1

Silvina continued to work after she had had her baby. (Longman Contemporary)

When seemingly identical words linked together, I’m wondering the way to pronounce them. Especially /a/ in had is not in my own language, making double /a/’s is like Sisyphus’s rolling a heavy stone up a hill. So even natives would have made a less hard pronunciation skill, I think. For example, auxiliary had, the former one, would be weakened into /həd/, and lexical had be pronounced strong from, /had/. But it still left a question: isn’t /həd-had/ more difficult than /had-had/? Can you show me how to pronounce the two had’s consecutively?

  • 1
    I think another possibility (which I usually opt for in casual speaking/reading) is to pronounce it as "she'd had". – Damkerng T. Aug 11 '14 at 7:16
  • 1
    In addition to @DamkerngT.'s comment, I have also heard the first had pronounced as /hed/, with a schwa, sometimes even with the aspiration completely dropped, so it gets actually very close to the contracted 'd. – oerkelens Aug 11 '14 at 7:20
  • 1
    I would concur with @oerkelens. I would generally only expect an auxiliary verb "had" to be stressed would be when trying to explicitly indicate that something that was once the case, is no longer. "She had had her baby in her stroller when she entered the mall, but realized a minute later that the stroller was empty." Note that even in formal writing, I would consider "she'd" to be clearer than "she had" in cases where the "had" is an unstressed auxiliary verb, but would be inappropriate when it is stressed. – supercat Oct 2 '14 at 15:56
3

Personally, I* pronounce this /had had/, with equal and nonzero amounts of stress on both words (assuming I'm not trying to inject emphasis via inflection). There's a stop between them, as two consecutive stressed syllables often don't flow well in English.

So even natives would have made a less hard pronunciation skill, I think.

I don't think this follows. You find /a/ difficult to produce because it's not a sound in your native language, which is perfectly reasonable. But native English speakers don't have this problem; /a/ is a common sound. There is the contracted form of had which makes it simpler to say and sees more use in spoken colloquial English, and while this does eliminate pronunciation of a strong vowel (reduction to a schwa has the same effect but to a lesser degree), I don't think the contraction was born from a desire to avoid saying /had had/.

Consider this sentence which has many consecutive /a/ syllables all bearing the same stress level:

He has had bad, sad anteaters.

A native speaker might have trouble saying this quickly and repeatedly (i.e. it may be a serviceable tongue twister), but in normal speech this wouldn't present any difficulties. I wonder if you're trying to speak too quickly; try saying the above slowly and with a clean stop between each word. That will give you time to form the repeated /a/, hopefully making it less difficult, and also practice saying it (which, as we say in English, makes perfect).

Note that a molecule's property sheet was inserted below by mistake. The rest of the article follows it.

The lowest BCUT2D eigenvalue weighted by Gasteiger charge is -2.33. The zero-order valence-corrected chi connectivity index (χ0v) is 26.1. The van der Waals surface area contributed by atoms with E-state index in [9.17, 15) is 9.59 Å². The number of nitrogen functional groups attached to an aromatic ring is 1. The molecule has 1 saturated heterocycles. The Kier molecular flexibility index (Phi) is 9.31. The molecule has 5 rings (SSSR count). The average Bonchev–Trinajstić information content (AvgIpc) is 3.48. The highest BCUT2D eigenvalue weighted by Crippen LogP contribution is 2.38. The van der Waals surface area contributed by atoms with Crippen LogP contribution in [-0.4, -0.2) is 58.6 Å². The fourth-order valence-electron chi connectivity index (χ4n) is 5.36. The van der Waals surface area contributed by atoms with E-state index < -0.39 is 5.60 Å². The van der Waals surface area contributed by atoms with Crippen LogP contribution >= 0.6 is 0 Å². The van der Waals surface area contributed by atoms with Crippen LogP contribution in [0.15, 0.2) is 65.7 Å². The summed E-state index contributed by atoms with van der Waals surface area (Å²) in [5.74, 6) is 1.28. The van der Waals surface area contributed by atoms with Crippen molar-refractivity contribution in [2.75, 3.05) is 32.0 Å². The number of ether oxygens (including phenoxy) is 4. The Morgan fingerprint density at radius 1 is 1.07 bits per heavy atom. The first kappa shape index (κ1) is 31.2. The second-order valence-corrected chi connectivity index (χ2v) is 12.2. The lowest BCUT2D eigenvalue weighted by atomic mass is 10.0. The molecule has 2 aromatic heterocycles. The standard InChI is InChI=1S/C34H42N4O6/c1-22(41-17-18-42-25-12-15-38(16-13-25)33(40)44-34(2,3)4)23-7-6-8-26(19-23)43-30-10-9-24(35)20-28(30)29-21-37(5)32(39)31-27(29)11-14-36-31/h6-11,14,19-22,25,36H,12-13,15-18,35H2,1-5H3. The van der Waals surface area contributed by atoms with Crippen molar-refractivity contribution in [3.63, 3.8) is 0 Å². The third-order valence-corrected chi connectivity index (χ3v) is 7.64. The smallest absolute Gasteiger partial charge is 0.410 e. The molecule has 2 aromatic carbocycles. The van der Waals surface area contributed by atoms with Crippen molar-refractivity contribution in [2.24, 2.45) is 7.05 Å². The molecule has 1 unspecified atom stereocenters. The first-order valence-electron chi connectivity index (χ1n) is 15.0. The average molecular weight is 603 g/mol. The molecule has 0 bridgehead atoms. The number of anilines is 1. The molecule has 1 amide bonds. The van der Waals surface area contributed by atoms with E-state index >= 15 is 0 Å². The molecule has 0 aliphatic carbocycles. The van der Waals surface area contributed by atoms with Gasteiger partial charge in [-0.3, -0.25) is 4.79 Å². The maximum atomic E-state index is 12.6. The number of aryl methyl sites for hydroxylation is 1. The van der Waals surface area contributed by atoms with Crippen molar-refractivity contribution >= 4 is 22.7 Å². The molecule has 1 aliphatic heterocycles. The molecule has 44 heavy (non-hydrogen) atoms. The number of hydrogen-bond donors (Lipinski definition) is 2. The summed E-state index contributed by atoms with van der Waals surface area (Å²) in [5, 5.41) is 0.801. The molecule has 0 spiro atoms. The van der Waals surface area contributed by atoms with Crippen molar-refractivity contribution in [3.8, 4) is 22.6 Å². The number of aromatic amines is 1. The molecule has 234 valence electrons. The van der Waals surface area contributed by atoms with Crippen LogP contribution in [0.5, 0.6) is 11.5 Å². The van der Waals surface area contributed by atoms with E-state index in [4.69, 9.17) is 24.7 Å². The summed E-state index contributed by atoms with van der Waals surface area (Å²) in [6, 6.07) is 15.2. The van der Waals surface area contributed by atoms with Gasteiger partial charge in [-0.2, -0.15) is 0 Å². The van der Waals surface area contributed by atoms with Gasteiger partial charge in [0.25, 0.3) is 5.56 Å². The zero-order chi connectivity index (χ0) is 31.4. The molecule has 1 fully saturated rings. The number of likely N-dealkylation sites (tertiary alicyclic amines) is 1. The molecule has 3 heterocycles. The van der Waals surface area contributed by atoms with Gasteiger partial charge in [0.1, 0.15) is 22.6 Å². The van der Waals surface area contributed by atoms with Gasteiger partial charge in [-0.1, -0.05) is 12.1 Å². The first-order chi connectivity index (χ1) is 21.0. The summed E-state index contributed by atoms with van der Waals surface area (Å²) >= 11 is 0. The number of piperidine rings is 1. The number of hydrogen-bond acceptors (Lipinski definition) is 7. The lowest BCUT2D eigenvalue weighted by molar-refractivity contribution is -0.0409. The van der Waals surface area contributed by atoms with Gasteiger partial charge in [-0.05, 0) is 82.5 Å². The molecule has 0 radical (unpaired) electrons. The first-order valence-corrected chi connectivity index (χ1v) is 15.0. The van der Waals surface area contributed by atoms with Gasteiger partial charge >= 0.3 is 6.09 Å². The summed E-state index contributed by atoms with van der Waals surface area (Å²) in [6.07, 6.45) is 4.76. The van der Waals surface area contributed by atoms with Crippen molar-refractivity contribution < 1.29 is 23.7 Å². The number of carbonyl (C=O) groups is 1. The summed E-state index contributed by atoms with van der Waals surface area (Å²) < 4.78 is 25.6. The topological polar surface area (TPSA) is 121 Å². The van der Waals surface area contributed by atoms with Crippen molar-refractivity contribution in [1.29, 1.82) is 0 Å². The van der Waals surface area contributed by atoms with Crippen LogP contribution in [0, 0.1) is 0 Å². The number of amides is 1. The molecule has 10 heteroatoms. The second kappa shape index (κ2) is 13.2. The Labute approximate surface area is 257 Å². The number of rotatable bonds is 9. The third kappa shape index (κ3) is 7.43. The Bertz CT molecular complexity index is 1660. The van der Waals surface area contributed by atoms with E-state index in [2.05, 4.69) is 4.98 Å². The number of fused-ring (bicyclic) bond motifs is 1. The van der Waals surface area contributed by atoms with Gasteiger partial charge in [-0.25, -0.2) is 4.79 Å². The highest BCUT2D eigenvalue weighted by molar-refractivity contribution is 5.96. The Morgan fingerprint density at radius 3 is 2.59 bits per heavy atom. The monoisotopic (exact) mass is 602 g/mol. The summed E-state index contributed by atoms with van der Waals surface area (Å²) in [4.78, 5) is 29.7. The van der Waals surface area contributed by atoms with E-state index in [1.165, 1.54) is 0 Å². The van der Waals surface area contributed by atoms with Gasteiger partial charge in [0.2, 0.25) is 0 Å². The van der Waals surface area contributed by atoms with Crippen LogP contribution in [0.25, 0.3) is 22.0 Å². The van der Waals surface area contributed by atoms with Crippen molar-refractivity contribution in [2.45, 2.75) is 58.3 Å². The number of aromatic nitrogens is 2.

All that said, I don't think it's terribly uncommon (though I also think it's neither usual nor technically correct) to soften either one (but not both, that's definitely wrong) /had/ to /həd/. Use of the schwa and unstressed syllables generally go hand in hand and are extremely common in English. Even when the vowel is properly spoken as a different sound, if we're de-stressing the syllable for some reason, it may well be reduced to a schwa. Contextual emphasis, accent and the fact that stress is somewhat malleable account for this. I'm afraid I can't give you a recommendation on which had is the better candidate for schwa replacement, though.

At the end of the day, if you end up saying had had with a schwa because it's a lot easier for you to say, people will still (most likely) understand you. Better to pronounce something marginally imperfectly than struggle to get it out. In terms of clarity of your communication, it would be best to use the contraction to avoid the double /a/. But I've taken the heart of your question to be about the actual pronunciation, rather than the easiest way to get had had across in speech.

* Information about my accent: I grew up natively speaking American midwestern English. However, years working with (often subpar) voice recognition software and being in British English speaking places have muddled it considerably. There are words I noticeably pronounce "wrong" (even if my accent otherwise fits) among people from both my place of birth and current home. However, I'm reliably informed that my accent is usually still readily identifiable as American (though not as belonging to a particular region).

Your Answer

By clicking “Post Your Answer”, you agree to our terms of service, privacy policy and cookie policy

Not the answer you're looking for? Browse other questions tagged or ask your own question.